You are right about the controller.I picked up two BRP Nitro 120s for mine.None of the other controllers(except my PM)work with the JLs except for those.
In all honesty,I too had given up on the JLs too.They all sat in either pieces or in my display case.
Then I got my chassis from Mike.And the way I look at the JL/AW chassis was forever changed.
They're a blast to drive,and tho they look like tjets,they're a thing unto themselves.

Mike
 

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Discussion Starter · #10 ·
One way I could carry more speed into the corners would be gearing. But I dont know jack squat about gears on these things. My experience is solely based on R/C stuff. I did tinker with a XTraction gears until I found one that was more torquey. It made about a full second difference in lap times so Im impressed with what it can do. I know a Tjet isnt designed for crazy power but I would think gears could help my cause after I get silicon tires. I cant tell if its topped out onthe long straights or if its too much gearing. It seems to run the same speed all the way down our 10 foot straights, never picks up speed. I dunno! Anyone know of a place online that sells different TJet gears? It would be a good thing to have a few extra rear gears to play with on different tracks.
 

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Getting a T-Jet to really run fast is a statement in it's self. Fast compared to what? They won't run with the mag cars or the Magna Tractions. They are a car unto themselves only produced as toys, never really mean to race. But they are my passion when it comes to this hobby. There is not enough room here to tell you how to make a T-Jet fast or handle well. It all comes down to motor and gears, tires and wheels. If you lap the gears, balance the motor and make sure your chassis rolls smoothly you are halfway there. Next would be to make sure all your wheels and tires are true and not out of round. Silicone on the back and small diameter on the front. Limit you pickup shoe travel so it won't deslot as easy. I know what your thinking but let me say it again. These were just toys not ever intended to be race cars. You wouldn't want to say that at the Fray. I have seen T-Jets that I wouldn't put my best Magna Traction against but they have be worked to perfection. As far as gearing the nine tooth works best on a small track or track with short straights, six to ten ft. The fourteen tooth is the gearing you will find on JL and AW cars. I use both but prefer the nine tooth. Go to HO world archives and you will get a lot of info on working over a T-Jet. T-Jet Man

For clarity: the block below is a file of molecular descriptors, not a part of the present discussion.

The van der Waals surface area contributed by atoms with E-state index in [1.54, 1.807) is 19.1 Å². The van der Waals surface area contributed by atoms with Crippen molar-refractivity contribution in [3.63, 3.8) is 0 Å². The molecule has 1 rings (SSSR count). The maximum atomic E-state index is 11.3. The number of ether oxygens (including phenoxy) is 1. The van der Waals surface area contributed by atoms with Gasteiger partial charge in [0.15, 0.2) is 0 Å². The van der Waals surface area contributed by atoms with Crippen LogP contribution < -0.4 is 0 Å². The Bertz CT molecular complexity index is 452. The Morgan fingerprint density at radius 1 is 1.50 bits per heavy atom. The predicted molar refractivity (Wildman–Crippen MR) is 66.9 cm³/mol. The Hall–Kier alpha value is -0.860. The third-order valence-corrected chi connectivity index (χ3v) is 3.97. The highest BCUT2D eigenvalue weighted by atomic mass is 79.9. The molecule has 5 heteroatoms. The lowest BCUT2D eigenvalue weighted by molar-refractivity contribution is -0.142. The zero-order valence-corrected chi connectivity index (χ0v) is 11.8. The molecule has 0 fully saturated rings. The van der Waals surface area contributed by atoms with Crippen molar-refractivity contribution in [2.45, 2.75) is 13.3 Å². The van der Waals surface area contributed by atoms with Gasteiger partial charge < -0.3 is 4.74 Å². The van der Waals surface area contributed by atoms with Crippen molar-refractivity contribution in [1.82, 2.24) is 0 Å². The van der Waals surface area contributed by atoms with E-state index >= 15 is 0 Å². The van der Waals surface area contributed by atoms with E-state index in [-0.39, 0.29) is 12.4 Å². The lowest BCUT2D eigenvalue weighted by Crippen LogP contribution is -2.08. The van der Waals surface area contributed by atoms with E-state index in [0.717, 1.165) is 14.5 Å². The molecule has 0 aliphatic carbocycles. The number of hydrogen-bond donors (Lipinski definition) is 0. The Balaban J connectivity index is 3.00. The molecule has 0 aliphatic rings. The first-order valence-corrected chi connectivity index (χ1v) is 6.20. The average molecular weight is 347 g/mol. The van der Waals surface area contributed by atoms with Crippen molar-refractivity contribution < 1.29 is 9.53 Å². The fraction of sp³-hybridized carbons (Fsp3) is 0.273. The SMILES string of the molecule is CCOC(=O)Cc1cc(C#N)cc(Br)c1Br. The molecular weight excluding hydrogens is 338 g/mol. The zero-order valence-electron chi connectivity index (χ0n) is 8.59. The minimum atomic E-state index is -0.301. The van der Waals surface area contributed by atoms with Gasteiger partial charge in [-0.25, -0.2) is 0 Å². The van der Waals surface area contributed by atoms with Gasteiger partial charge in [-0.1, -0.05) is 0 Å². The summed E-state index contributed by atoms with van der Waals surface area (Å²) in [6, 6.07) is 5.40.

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Discussion Starter · #12 ·
Thank you for that sir! I did what Joez870 recommended and tore down the chassis and cleaned it out then relubed it all with good oil. That alone made a WORLD of difference in the speed. My track is pretty fast, it has 2 9ft straights and 2 6 footers, and it has 4 banked turns and the rest are still 12" radius. So overall its quick for all the cars. But Im definitely having the problem derailing from the pickups. Im going to try the shrink tubing trick and see if that helps. I bought a set of soft silicon wide rears and it helps accellerating a bit but the handling isnt any better on the one really high banked part where the car rarely makes it through. Im gonna work on the chassis some more and try to balance the wheels. Maybe all those things will equal a quick car. As is my TJet is just as fast as my AFX and Xtraction chassis in the straights so there's definite potential! :)
 

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Well now that is great news. It is funny how well they respond to a little tender loving care. The grease that they come with coupled with the fact they have been sitting in a case for awhile really hurts performance. The work you have performed so far is all good. Get those pickup shoes fixed and you will see a big difference. Also make sure your shoes are making full contact the full length of the ski( part that actully touches the rail) I go as far as taking a wire wheel in a dremel and polishing all areas that make electrical contact. Good Luck with the little cars they will surprise you with there true performance. T-Jet Man
 

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Hangin' the banks